Tic attacks are like having an out-of-body experience, and the more frustrated you become, the worse they get. Your body rebels against itself, hijacked by a chaotic force determined to overpower you. In the middle of a tic attack, I am scared and frustrated at my sudden lack of bodily autonomy. It’s like whole-body hiccups.
When I returned to school recently to take my final exams after weeks of remote coursework, it was with new accommodations. I wore heavy, black headphones and tinted sunglasses. I also sometimes use fidget toys for tactile stimulation to help me calm down. I wear my green sunflower lanyard to represent my invisible disability.
In order for me to be my version of OK, I required tools that made me look visibly different, visibly othered, visibly disabled. During lectures, I dread the subtle drift of eyes in my direction at the sudden twist of a bottle cap, the tap of a pen against the table, the professor’s decision to pop a bag of Cheetos and crunch on the snacks in between the lesson.
I am often treated as if I lack intelligence by strangers who witness my tics. I once had tics during a doctor’s appointment, and the young nurse spoke to me the way she would talk to a small child about to get a shot, enunciating syllables slowly and asking my mother questions I could have answered.
At home, my family walks on eggshells to avoid any noise that could trigger my tics. The TV is lowered and dishes are put away with great caution. I often feel like a burden to others because of my disabilities. I hate how they have to change their lives to make mine easier.
But slowly I’ve made adjustments to my new symptoms. I’ve become more comfortable talking to friends about my tics after they inevitably witness them. I learned to keep the fluorescent lights off in my dorm and bought a dim lamp that didn’t irritate my central nervous system. I avoid crowded facilities, decline invitations to events I know might cause an outburst. I receive extensions on homework assignments in order to reduce stress, even though I hesitate to use these resources, afraid the professors might think it’s a cop-out.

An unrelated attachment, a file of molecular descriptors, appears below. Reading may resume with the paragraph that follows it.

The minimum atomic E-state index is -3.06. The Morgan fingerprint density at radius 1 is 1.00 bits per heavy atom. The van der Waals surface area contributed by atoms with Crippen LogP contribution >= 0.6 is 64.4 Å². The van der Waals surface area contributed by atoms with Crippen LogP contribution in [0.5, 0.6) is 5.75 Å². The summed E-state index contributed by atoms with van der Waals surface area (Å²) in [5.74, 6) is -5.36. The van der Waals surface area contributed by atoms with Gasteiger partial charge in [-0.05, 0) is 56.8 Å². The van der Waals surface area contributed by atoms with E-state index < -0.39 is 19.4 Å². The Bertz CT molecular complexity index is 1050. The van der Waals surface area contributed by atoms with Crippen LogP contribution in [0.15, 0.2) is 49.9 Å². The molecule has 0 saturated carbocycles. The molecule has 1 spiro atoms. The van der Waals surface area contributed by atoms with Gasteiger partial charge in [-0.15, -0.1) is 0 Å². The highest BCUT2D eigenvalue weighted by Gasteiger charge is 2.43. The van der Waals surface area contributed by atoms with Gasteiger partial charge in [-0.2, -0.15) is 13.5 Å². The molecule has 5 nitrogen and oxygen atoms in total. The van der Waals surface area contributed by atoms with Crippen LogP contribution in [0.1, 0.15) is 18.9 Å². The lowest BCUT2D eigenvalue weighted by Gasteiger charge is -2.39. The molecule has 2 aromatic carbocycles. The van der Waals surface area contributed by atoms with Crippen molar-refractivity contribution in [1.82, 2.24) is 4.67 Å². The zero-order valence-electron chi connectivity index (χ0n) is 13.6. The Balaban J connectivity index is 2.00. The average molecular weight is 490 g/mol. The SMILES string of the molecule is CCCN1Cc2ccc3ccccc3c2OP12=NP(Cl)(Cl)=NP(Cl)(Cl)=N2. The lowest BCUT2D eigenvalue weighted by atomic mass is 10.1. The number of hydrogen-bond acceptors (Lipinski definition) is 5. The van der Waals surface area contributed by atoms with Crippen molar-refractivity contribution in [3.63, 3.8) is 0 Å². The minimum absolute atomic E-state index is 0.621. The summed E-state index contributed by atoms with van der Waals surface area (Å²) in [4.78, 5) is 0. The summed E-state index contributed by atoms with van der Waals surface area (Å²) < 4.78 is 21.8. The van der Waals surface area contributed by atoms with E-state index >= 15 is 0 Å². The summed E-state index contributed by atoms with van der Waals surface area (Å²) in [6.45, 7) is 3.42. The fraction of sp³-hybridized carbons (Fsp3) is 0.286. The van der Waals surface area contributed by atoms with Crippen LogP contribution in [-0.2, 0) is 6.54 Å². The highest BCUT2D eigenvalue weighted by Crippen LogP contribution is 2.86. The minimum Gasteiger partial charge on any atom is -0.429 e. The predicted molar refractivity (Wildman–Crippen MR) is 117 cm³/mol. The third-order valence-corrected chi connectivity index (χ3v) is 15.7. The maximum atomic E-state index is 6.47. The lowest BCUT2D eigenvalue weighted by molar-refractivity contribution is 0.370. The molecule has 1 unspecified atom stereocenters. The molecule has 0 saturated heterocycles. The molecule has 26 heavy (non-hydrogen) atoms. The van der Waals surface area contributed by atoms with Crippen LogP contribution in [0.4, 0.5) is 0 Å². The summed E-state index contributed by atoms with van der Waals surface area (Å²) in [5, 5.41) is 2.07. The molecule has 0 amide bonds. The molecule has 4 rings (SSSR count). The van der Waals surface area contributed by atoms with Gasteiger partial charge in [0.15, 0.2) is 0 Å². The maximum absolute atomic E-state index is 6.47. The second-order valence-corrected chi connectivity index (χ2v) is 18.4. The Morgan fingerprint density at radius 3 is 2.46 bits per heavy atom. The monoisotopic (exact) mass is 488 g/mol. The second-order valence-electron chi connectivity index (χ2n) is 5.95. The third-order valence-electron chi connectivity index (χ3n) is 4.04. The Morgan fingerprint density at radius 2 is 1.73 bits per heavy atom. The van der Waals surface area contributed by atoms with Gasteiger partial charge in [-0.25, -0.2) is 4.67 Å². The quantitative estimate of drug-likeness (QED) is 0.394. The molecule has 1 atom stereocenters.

I still sometimes apologize for my OCD, but I try not to.
Before the tics, I used to be able to hide my differences to make other people feel more comfortable. I taught myself how to look someone in the eyes and to speak at appropriate pauses in conversation. I mimicked neurotypical behavior to fit in with my peers at school and avoid repercussions (which still didn’t prevent relentless bullying from kindergarten through the 12th grade). I ignored my immense discomfort due to sensory overload. I disguised my self-stimulatory behavior the best I could. I performed my life to meet impossible standards.
For 19 years, this masking led to the belief that there was something deeply, unchangeably wrong with me.
Tics took away my invisible safety net. As a result, I’ve had to unlearn what I’ve been taught about disability and mental health. Normal isn’t the goal.
By being open about my mental health issues, I’m able to alleviate the internal shame I’ve carried because of them. I can acknowledge and heal the wounds I’ve ignored for so long.
Unmasking has allowed me to be free from the expectations I thought I had to meet to be happy and successful. I may not be able to control the disorders I have or my symptoms, but I do have the ability to rewrite the narrative I have been told about them, and each time I advocate for my needs instead of apologizing for them, I learn to begin accepting myself just the way I am.